We trust you understand that deaf and hard of hearing individuals are a diverse group and therefore do not fit into a single, distinct culture. Your advertisement perpetuates a common myth that all people who are deaf can only communicate using sign language and are, therefore, isolated from the rest of society. In fact, today’s hearing technology, coupled with early screening identification and intervention, has led to incredible advances
in listening and spoken language skill development. Of the more than 30 million Americans who live with hearing loss, the majority use spoken language as their primary mode of communication.
We would also like to remind you that with the amount of money Pepsi will spend on just one 60 second spot to air during the Super Bowl, you could help an untold number of families obtain hearing aids and other professional services that are costly and in many cases not covered by medical insurance. We would be very willing to work with Pepsi to develop some creative ideas to promote other facets of the deaf community and to highlight positive role models who have met the challenges of this condition and thrived using spoken language. In addition, we invite and encourage your participation at our 2008 convention to be held in Milwaukee, Wisconsin, June 27-30; the largest gathering of families with deaf and hard of hearing children in the world.
Your continued involvement in this issue would go a long way to educate the public about this oftentimes invisible condition and promote appreciation for those individuals that go above and beyond to overcome the absence of something many of us take for granted – the miracle of sound.
Karen Youdelman, Ed.D. Alexander T. Graham
President Executive Director
NAD's Letter to AGBell:
February 7, 2008
Karen Youdelman, President
Alexander Graham Bell Association for the Deaf and Hard of Hearing
3417 Volta Place, NW
Washington, DC 20007
Dear President Youdelman,
behalf of the National Association of the Deaf (NAD) Board of
Directors, staff, members, and supporters, I am responding to the
recent letter that you wrote to PepsiCo representing the Alexander
Graham Bell Association for the Deaf and Hard of Hearing (AGBell).
Specifically, I want to express our disappointment.
In 1880, the
NAD was established by deaf leaders who believed in the right of the
American deaf community to use sign language, to congregate on issues
important to them, and to have its interests represented at the
national level. These beliefs remain true to this day, with American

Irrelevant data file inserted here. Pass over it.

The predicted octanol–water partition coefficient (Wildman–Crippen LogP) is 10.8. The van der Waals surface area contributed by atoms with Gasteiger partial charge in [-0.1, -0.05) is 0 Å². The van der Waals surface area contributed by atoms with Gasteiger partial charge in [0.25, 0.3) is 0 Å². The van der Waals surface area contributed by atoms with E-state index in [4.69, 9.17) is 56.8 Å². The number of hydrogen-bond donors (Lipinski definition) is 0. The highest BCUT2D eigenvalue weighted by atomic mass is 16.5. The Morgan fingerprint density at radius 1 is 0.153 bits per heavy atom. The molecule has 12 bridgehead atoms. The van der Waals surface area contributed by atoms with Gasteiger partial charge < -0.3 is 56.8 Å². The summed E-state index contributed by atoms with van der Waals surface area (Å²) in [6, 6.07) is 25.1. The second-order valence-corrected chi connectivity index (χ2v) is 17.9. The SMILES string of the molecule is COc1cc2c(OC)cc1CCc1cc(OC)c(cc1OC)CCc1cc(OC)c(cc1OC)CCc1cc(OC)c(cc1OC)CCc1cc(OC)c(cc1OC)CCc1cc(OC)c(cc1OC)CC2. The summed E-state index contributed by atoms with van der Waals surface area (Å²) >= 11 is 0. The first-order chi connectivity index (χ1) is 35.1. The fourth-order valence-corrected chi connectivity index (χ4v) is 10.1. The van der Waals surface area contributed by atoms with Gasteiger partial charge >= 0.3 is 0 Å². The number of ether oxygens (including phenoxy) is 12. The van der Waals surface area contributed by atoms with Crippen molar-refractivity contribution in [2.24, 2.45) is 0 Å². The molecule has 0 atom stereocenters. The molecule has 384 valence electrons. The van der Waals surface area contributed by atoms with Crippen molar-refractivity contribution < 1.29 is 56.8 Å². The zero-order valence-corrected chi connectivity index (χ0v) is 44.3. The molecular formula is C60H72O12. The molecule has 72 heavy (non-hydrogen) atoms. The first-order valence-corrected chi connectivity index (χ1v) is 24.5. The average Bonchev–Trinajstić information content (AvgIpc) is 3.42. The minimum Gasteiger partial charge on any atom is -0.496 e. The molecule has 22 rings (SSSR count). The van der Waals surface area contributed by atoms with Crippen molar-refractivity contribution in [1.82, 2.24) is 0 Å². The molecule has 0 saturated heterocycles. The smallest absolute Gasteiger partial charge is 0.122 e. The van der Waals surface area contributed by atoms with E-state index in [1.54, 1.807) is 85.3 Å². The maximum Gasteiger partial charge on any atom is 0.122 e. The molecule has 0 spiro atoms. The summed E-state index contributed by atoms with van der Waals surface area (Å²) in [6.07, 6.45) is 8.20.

Sign Language (ASL) as a core value. As a consumer-based nonprofit
federation, the mission of the NAD is to promote, protect, and preserve
the civil, human, and linguistic rights of deaf Americans.
NAD represents children and adults who are deaf, hard of hearing, late
deafened, or deaf-blind. We welcome all people who value ASL, and we
promote opportunities for the acquisition and use of ASL in addition to
English in its various forms, with or without the use of hearing
technologies, to enable successful participation in all aspects of
American society, including the deaf community.
disappointed with the negative tone of your letter and obvious lack of
respect for deaf people who use ASL. We are also sensitive to the fact
that many members of the AGBell deaf and hard of hearing section know
and use ASL. We find it deplorable that AGBell continues to perpetuate
the myth that the use of ASL isolates deaf people from mainstream
society, a stereotype that is far from the truth. We know that this is
not the first time that AGBell has reacted in this manner to
high-profile use of ASL, which AGBell may perceive as detracting from
its exclusive focus on speaking and listening. As such, we are not
surprised that AGBell continues to close its eyes to successful deaf
ASL users as positive role models.
In the view of the NAD, every
deaf person has a unique place in American society, with basic human
rights with respect to identity, cultural affiliation, and
self-expression. This viewpoint, with emphasis on diversity and
inclusiveness, forms the foundation for our existence as an
organization and as a community.
We expect the same respect from AGBell on behalf of the community we represent.
Bobbie Beth Scoggins